At the scene of the crime, Esposito sees the result of the young woman’s rape and murder first hand. He meets Ricardo Morales, who had married the girl a short time before and worshipped her body and soul. Moved by Ricardo’s grief, Esposito tries to help him find the culprit despite having to contend with the apathy and ineptitude of the police and legal system. He knows that for help he can count on Sandoval, an underling at the office yet a close friend, who occasionally seeks release from the routine of his existence by drinking himself unconscious. He can also turn to Irene, his immediate superior and secretary of the court, with whom he is secretly deeply in love, although there is no hope that she will ever love him.

The search for the murderer is anything but simple. No clues remain at the scene of the crime and Esposito must rely on guesswork and his own instincts to make any progress. Furthermore, Argentina in 1974 is not a peaceful place. It is a perfect backdrop for the violence, hate, revenge and death that rule people’s lives and fates.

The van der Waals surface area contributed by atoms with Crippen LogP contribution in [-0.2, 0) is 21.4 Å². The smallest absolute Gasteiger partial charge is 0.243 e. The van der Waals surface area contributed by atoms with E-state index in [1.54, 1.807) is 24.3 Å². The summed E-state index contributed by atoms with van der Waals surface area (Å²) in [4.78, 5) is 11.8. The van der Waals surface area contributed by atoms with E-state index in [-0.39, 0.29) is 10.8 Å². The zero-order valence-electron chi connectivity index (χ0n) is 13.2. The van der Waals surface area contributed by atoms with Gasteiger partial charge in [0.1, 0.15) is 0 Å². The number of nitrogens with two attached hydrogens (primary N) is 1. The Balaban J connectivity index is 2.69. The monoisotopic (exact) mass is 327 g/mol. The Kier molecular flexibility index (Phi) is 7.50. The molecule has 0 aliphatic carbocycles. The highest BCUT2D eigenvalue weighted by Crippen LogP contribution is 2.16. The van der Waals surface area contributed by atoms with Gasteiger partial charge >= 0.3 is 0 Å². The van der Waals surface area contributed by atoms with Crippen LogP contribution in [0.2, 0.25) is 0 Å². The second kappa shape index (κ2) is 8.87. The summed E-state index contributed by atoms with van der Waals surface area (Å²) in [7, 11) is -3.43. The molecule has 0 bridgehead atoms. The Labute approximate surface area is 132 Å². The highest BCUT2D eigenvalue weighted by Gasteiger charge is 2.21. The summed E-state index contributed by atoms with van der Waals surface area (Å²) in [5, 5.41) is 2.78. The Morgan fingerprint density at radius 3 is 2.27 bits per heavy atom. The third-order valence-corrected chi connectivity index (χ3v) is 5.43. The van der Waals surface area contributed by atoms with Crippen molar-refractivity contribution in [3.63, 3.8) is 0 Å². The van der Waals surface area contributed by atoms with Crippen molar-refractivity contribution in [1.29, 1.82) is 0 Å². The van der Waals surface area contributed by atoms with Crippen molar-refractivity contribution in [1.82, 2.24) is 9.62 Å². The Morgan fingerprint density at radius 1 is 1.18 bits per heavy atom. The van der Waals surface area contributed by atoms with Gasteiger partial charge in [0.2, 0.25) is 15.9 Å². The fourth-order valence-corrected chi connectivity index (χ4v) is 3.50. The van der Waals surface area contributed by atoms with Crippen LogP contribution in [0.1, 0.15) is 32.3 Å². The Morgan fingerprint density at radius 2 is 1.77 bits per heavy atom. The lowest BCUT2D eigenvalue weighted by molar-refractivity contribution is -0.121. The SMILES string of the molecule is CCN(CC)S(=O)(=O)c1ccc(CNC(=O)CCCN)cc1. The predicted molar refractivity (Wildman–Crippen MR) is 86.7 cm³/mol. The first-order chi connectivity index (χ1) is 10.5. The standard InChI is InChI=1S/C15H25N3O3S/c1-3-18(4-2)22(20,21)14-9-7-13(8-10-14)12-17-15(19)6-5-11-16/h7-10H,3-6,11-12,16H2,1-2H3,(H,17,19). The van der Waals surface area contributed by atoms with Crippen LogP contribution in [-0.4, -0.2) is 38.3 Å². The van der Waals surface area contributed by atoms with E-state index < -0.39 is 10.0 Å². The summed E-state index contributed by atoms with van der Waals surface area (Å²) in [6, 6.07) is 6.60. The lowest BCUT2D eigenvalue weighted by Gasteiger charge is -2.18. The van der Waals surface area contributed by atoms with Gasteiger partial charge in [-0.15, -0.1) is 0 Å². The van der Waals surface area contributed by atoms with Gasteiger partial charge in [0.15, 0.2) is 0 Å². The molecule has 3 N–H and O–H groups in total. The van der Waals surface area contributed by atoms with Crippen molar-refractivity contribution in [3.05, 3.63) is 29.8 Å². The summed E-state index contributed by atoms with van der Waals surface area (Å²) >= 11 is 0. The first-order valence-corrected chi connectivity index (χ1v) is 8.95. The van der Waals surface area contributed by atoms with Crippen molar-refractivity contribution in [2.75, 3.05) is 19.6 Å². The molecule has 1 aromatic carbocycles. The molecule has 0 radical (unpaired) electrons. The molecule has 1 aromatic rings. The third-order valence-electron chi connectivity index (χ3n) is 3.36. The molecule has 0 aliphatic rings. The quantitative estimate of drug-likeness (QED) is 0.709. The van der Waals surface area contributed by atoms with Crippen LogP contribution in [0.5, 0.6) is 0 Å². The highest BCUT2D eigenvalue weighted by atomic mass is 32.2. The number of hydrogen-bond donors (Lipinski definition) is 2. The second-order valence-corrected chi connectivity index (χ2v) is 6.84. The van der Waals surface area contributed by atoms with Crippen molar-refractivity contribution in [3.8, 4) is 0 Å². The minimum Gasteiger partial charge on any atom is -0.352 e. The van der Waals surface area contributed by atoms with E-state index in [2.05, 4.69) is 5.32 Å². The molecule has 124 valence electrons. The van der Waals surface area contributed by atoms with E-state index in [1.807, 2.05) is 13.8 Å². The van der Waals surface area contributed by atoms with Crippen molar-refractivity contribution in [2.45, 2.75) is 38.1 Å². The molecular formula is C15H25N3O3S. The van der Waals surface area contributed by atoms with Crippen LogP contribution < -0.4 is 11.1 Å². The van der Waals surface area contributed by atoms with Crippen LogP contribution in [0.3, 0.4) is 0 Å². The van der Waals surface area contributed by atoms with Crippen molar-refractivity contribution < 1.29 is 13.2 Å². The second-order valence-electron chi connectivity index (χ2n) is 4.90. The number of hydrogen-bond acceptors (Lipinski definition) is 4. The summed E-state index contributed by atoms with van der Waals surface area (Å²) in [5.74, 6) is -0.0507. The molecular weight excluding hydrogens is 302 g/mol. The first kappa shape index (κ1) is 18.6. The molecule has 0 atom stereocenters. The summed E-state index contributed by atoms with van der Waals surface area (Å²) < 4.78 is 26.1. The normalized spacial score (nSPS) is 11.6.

To this ever more hostile and dark setting, Esposito’s investigation takes him deep into a world of terrible violence. No longer an observer, he becomes an unwilling central character in a drama in which he is exposed to ever-greater danger.

But it is not only the young Esposito of 1974 who is swept along by the storm of events, for that storm also envelops the present-day Esposito, the old would-be writer, and sets him adrift. By deciding to revive and relive his memories, he has set in motion the wheels of the terrible mechanism of memory. And those memories are neither innocent, neutral nor aseptic. Esposito writes, and as he does so, relives a past that rises up before his eyes and awakens all his demons: particularly those involving his past decisions, uncertainties and irreparable mistakes.